2. the aforementioned phonological system differs from more traditional reconstructions, mainly in the assumption of a glottal stop where other scholars reconstruct an acute or glottalized long vowel.

Given the sometimes large differences in notation, to avoid creating the impression of a distinction without a difference, Wiktionary uses a single standard notation for Proto-Balto-Slavic, as it does for other reconstructed languages. All Proto-Balto-Slavic page names and links should follow this notation, and pages that do not follow it should be moved to the correct one. When creating new pages based on sources using a different notation, the notation should be converted to Wiktionary's. "Alternative spelling" entries should not be created, nor should they be listed on the entry in question. Redirects from nonstandard representations to the standard one are permitted, however, for the convenience of users.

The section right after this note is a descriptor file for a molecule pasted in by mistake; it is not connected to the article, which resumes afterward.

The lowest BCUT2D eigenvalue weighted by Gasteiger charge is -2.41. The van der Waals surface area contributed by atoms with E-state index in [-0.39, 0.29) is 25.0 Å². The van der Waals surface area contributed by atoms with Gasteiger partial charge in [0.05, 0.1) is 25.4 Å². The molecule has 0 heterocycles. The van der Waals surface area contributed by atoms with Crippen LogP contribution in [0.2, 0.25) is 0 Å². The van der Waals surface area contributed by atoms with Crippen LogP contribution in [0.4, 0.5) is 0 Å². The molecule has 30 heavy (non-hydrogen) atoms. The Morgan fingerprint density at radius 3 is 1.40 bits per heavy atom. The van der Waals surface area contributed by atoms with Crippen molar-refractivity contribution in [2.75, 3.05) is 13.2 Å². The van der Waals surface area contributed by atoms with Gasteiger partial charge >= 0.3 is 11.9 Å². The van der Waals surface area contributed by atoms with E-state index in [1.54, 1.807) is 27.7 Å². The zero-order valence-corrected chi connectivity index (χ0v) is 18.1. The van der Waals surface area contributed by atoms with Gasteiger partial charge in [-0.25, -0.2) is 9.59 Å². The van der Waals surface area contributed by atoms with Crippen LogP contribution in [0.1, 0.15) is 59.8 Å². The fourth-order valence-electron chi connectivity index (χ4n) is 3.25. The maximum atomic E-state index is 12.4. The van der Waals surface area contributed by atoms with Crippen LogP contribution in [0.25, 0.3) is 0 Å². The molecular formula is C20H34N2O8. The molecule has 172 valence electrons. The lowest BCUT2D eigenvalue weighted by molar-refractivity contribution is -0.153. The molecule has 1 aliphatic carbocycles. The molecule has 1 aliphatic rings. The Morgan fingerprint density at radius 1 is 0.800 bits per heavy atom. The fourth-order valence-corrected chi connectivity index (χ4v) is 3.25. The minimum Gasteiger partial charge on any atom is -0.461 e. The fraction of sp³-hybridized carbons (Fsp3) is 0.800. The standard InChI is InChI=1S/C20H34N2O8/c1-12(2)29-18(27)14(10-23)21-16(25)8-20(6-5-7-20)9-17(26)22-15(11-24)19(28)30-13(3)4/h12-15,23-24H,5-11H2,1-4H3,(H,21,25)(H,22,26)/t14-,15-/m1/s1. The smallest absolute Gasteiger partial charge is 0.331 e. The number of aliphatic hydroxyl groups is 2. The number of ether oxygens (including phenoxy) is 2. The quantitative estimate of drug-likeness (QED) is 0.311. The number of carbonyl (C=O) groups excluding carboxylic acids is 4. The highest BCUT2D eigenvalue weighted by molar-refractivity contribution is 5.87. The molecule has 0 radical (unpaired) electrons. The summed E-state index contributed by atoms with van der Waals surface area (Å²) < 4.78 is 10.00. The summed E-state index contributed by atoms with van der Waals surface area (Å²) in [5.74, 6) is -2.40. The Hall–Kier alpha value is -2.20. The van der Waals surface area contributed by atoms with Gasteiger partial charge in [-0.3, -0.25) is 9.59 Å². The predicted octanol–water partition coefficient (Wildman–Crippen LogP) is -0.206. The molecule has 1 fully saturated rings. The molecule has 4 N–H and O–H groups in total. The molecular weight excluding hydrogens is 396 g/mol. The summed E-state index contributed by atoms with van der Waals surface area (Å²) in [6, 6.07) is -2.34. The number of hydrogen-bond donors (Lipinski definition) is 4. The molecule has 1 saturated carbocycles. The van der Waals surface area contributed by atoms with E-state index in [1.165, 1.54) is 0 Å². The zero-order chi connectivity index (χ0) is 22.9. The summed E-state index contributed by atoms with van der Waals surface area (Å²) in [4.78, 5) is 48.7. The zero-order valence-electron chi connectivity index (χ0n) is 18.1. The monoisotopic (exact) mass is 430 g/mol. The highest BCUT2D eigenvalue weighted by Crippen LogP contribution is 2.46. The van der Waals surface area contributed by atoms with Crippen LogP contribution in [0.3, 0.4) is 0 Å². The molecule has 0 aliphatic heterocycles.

The following symbols are used in Wiktionary's notation of Proto-Balto-Slavic.


  • Short vowels: a e i u
  • Long vowels: ā ē ī ō ū
  • Vocalic diphthongs: ai au ei
  • Liquid diphthongs: al ar el er il ir ul ur
  • Nasal diphthongs: am an em en im in um un

The existence of long diphthongs, with a long vowel as their first element, is uncertain. It hinges on whether Osthoff's law is held to apply to Balto-Slavic, which it traditionally is but not by the Leiden school.


  • Stops: p t k b d g
  • Fricatives: s ś š ź
  • Sonorants: j l m n r w

The fricatives with an acute diacritic (ś, ź) indicate the descendants of the PIE palatovelars *ḱ, and *ǵʰ. The letter š denotes the outcome of the ruki sound law. The letter z is not used; in Proto-Balto-Slavic it was an allophone of s before voiced consonants, and that letter is used instead.